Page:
Formaldehyde’s Love Song

Photo: © Amy Dupcak. All rights reserved.

I have the strange power of preservation,
and I am confined to it.
People come up to me and stare. I know
it is because of this hand, rotten from cold,
that I hold suspended inside me.
I cannot help thinking that their awe,
their grotesque twistings of face are for me,
but nobody looks at the jar for the fluid.
Sometimes someone comes and gently rubs
the jar with a cloth. I like that.
Dust thinly clouds as the cloth passes.
I admire the temporary world.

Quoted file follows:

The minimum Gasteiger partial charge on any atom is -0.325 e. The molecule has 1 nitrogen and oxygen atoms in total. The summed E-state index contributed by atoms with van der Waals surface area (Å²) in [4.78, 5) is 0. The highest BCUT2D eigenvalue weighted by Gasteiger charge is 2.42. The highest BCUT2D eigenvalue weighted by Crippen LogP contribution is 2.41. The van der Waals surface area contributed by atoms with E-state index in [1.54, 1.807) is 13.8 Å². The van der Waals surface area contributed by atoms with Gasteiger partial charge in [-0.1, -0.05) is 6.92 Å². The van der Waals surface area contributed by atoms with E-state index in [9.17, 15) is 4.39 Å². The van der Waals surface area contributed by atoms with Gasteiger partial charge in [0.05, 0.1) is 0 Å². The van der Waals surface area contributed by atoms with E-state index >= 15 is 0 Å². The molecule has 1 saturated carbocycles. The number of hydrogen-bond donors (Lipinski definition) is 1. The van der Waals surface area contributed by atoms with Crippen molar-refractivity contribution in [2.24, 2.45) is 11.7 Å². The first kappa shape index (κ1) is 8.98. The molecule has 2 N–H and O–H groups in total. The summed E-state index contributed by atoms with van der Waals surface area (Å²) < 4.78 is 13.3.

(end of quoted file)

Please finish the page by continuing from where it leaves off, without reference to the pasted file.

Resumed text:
There are others like me here.
Each of us is alone, separated on all sides
by glass, carrying some object
that defines us but that we did not choose.
But her, there on the far end of this room,
I love her. She is the first the sunlight touches.
She houses a gangrenous hand,
but harbors it with such grace.
Even if she were next to me,
she would be an impossible distance.
O! what is her hand? Is it my complement?
Would that matter? Would two lefts make it right?
Sometimes a laughless joke beats silence.
Every morning, I dream of stealing two feet
and running away with her,
but my deepest wish is for us
to be poured out into each other,
inseparable, no longer her, no longer me.

Seth Amos is cofounder and former poetry editor of Rivet: The Journal of Writing That Risks. His work has been published in or is forthcoming from Tin House, Blood Orange Review, The Fourth River, The Canopy Review, and elsewhere.

Appears In

Issue 13

Browse Issues